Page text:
Social games? Boeh!

Cow Clicker in Het Parool

The Dutch newspaper Het Parool ran a story last Saturday about Cow Clicker. You can read a scan of the story below (in Dutch, click for the large version), but equally interesting to me is the fact that the paper put an enormous Cow Clicker cow on the front page of their media section (also below), just like Svenska Dagbladet… read more

Revisiting Asynchronous Multiplayer Games

Me on Me on Social Games

In the autumn of 2004, I wrote a paper titled “Asynchronous Multiplay” for the Other Players Conference on Multiplayer Phenomena, which was held at IT University, Copenhagen in December of that year. To give you an idea about how long ago 2004 was on the timescale of game development and game research, consider a few facts: Facebook was incorporated in… read more

The Clickness Unto Death

The Fate of Cow Clicker

This is hard to explain. Something’s happening to Cow Clicker. Some months ago, evil bovine lords broke into Cow Clicker and started making demands. Their mysterious clues became the Cow ClickARG, which, Inception-like, sent up Alternate Reality Games from within the send-up of a Facebook game. Clues were scattered by the “bovine gods” around the globe, where “cowllective intelligence” helped… read more

Shit Crayons

My talk at the 2011 Game Developers Conference "rant" panel

Last year I made a game about Facebook games, called Cow Clicker. You get a cow. You can click on it. In six hours, you can click it again. Among the many retorts to Cow Clicker‘s characterization of social games, a common one is about creativity. Players of these games, the argument goes, exercise imagination and creativity far beyond what… read more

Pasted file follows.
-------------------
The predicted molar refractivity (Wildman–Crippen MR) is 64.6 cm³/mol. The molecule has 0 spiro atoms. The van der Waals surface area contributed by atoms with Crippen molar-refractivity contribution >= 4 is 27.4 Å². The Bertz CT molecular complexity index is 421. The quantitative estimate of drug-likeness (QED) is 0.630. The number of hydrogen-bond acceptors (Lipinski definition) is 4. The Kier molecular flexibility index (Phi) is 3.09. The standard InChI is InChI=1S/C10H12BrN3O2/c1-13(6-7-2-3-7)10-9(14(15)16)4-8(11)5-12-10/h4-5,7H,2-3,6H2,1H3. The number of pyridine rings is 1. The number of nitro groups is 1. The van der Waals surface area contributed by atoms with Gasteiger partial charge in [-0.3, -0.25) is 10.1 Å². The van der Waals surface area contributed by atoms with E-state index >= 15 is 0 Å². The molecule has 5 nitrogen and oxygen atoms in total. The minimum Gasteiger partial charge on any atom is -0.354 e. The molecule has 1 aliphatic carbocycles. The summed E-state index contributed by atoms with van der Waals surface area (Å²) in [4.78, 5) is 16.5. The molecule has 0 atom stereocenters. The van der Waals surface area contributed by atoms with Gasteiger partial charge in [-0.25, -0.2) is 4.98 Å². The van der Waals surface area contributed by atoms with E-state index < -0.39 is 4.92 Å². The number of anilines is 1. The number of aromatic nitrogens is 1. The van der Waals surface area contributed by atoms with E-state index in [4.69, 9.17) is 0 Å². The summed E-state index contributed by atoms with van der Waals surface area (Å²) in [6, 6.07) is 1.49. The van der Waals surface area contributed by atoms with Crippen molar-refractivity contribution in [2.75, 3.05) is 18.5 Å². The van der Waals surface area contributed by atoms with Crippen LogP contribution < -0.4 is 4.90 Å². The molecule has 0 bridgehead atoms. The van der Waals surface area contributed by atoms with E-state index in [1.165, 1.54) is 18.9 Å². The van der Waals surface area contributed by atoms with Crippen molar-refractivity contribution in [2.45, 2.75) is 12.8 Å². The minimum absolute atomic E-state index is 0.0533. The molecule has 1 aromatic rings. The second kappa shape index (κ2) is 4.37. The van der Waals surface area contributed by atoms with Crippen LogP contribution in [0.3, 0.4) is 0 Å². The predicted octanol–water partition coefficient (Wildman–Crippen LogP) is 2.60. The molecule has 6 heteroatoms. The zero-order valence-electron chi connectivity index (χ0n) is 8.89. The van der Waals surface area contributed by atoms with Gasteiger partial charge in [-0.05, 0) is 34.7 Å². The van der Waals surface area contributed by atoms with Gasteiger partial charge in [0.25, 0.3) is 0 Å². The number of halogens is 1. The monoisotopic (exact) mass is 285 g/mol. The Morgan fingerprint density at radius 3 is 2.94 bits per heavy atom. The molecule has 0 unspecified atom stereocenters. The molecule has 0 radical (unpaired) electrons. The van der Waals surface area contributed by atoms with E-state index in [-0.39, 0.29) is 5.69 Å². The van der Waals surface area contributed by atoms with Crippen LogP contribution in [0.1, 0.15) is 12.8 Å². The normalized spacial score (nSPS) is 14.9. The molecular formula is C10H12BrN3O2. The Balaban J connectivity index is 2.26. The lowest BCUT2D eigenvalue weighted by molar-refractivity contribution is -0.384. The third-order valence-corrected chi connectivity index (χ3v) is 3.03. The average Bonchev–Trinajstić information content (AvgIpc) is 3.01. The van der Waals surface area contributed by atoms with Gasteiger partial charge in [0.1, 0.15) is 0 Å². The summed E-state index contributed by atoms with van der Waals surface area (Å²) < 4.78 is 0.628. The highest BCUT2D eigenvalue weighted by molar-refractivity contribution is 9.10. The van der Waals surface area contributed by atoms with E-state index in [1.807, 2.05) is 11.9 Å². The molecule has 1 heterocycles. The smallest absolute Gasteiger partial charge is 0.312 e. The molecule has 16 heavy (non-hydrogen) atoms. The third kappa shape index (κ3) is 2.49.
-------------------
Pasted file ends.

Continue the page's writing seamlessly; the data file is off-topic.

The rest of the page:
The End of Conceptual Art

Lessons from iCapitalism

Whether via the lamentable trend of gamification or through the very public release of Jane McGonigal’s new book, the topic of videogames’ impact on the real world has been front-and-center of late. Enter iCapitalism, an iOS game that critiques both capitalism and iOS games through a simple design. As in Godville, there’s no gameplay. But unlike that game (which actually… read more

Koklickar

Cow Clicker in the Svenska Dagbladet

Here’s the Cow Clicker cow displayed enormously across the culture section of the Svenska Dagbladet, Sweden’s main newspaper. There’s something tantalizing and disturbing about seeing the cow on newsprint. The article it accompanies can be read online, although it’s in Swedish.

Press Round-Up

In lieu of a real post

I’ve been busy since the holidays catching up and preparing for the new term, which makes this the requisite occasional “I haven’t posted on the blog” blog post. Since I’ve been reduced to such self-referential shame, I figured I might as well take things even further and offer my readers a massive dump of recentish press about me. For starters,… read more

The Best of 2010

Year of the Cow

Switched.com ran a story offering their assement of The Best Tech Writing of 2010, and my piece Cow Clicker: The Making of Obsession. I’m in good company, too: others in the top 15 include Zadie Smith, Malcolm Gladwell, William Gibson, Gary Kasparov, and the inimitable Onion. I’d never heard of Switched.com, but apparently it’s a reasonably popular AOL technology lifestyle… read more

2010

A summary

Here’s a quick link summary of my 2010, including both major events/work and smaller moments that took the form of blog posts. Happy new year, all. Disney cease-and-desist – the turtlenecked hairshirt – the Art History of Games – Hacks, Remakes, and Demakes – Heavy Rain – Pascal spoken here – I hate gamification – Knight News Challenge – philosopher… read more

Click.

More Zynga bullshit

Kyle Orland, co-author of the forthcoming book Farmville for Dummies, writes this introduction to a two-part feature over at Gamasutra, by Tadhg Kelly. The title: “How Zynga’s CityVille Has Compelled 70 Million Players.” Given today’s surprising new interest in Cow Clicker over on Reddit, I thought I’d share some delightful snippets Orland extracted from Kelly’s work. One of the keys… read more